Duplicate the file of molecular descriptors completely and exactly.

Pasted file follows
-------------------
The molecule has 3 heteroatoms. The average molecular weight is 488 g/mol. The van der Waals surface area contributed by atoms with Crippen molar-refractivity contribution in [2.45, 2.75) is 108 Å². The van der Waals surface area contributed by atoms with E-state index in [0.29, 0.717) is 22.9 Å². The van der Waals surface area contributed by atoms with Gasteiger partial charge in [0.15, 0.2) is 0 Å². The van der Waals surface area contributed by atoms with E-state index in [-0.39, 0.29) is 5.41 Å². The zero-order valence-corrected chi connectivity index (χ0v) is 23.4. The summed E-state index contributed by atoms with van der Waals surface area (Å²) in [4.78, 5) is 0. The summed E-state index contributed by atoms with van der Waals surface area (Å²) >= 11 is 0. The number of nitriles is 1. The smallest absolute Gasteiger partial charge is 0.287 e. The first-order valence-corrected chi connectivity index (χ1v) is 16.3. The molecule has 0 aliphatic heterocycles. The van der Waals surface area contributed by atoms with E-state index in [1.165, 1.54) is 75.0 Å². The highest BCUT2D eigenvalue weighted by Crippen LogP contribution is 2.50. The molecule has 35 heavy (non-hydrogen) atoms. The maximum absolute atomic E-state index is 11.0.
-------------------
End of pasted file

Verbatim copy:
The molecule has 3 heteroatoms. The average molecular weight is 488 g/mol. The van der Waals surface area contributed by atoms with Crippen molar-refractivity contribution in [2.45, 2.75) is 108 Å². The van der Waals surface area contributed by atoms with E-state index in [0.29, 0.717) is 22.9 Å². The van der Waals surface area contributed by atoms with Gasteiger partial charge in [0.15, 0.2) is 0 Å². The van der Waals surface area contributed by atoms with E-state index in [-0.39, 0.29) is 5.41 Å². The zero-order valence-corrected chi connectivity index (χ0v) is 23.4. The summed E-state index contributed by atoms with van der Waals surface area (Å²) in [4.78, 5) is 0. The summed E-state index contributed by atoms with van der Waals surface area (Å²) >= 11 is 0. The number of nitriles is 1. The smallest absolute Gasteiger partial charge is 0.287 e. The first-order valence-corrected chi connectivity index (χ1v) is 16.3. The molecule has 0 aliphatic heterocycles. The van der Waals surface area contributed by atoms with E-state index in [1.165, 1.54) is 75.0 Å². The highest BCUT2D eigenvalue weighted by Crippen LogP contribution is 2.50. The molecule has 35 heavy (non-hydrogen) atoms. The maximum absolute atomic E-state index is 11.0.